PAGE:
Sometimes, actually many times in the past few months, I have thrown my hands in the air when trying to figure out what to make for dinner.

I have a giant list of ideas written in pen on freezer paper that is posted on the wall, and we have made our way through it after eating so many breakfasts, lunches and dinners at home. And at the end of the week, I just can’t look at another sink full of dishes. So it’s either “fend for yourselves night” or I quickly throw together “snack dinner” on a sheet pan and call it a day.

In past years, if guests were coming, the meal would include a charcuterie platter — a gorgeous array of cured meats and artisan cheese artfully arranged with fruits, nuts, and assorted condiments. Lately, it has come to mean sliced ham and cheese and bread for make-your-own sandwiches or mini corndogs, chicken nuggets and French fries with bowls of various dipping sauces. Many friends have recently posted pictures of gorgeous charcuterie and cheese platters — now often called “grazing platters” — on social media that were carried out or delivered from chefs, caterers or retail spots around town.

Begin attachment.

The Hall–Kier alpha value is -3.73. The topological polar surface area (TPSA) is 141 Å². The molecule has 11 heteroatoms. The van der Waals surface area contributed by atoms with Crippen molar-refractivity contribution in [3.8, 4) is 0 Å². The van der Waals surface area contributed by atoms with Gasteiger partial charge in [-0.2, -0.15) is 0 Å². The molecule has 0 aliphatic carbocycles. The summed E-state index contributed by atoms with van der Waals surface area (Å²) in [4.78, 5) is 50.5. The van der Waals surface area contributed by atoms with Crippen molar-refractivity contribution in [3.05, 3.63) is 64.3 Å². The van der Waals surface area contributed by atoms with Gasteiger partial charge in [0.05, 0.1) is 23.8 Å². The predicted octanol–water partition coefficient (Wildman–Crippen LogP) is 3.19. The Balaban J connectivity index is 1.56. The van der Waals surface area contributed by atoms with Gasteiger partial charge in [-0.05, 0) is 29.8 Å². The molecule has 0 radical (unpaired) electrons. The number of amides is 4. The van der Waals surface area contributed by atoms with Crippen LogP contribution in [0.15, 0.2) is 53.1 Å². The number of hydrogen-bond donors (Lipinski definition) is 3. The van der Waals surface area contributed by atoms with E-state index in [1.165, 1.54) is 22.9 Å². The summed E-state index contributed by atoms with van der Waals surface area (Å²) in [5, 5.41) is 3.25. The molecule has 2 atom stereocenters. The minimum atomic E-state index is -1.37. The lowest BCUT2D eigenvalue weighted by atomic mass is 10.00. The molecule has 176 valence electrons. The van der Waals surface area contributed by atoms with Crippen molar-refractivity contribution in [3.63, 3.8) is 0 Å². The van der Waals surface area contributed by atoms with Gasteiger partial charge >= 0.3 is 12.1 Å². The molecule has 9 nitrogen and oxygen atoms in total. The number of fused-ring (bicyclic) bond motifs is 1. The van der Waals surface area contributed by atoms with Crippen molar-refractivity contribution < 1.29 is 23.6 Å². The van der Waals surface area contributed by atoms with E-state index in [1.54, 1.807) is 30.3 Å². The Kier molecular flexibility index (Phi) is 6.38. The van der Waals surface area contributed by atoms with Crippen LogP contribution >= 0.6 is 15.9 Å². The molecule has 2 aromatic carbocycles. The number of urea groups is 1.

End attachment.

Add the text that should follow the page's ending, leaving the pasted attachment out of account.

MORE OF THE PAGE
Because I typically make my own, I took to social media to ask friends for their suggestions of local grazing platter artists. I was thrilled to hear of so many people I was unaware of who are making them. Grazing tables were set to be the trendiest wedding and party food of the year before all of the weddings and parties were canceled due to coronavirus. Google “grazing platters” and more than a million results pop up, with gorgeous photos to accompany them. A trendy antipasto platter is an excellent option for brunch guests, a quick fix for a small staff meeting or the perfect pairing for an intimate dinner on the patio. And cleanup is a breeze.

For all of these suggestions, check websites and social media for current hours.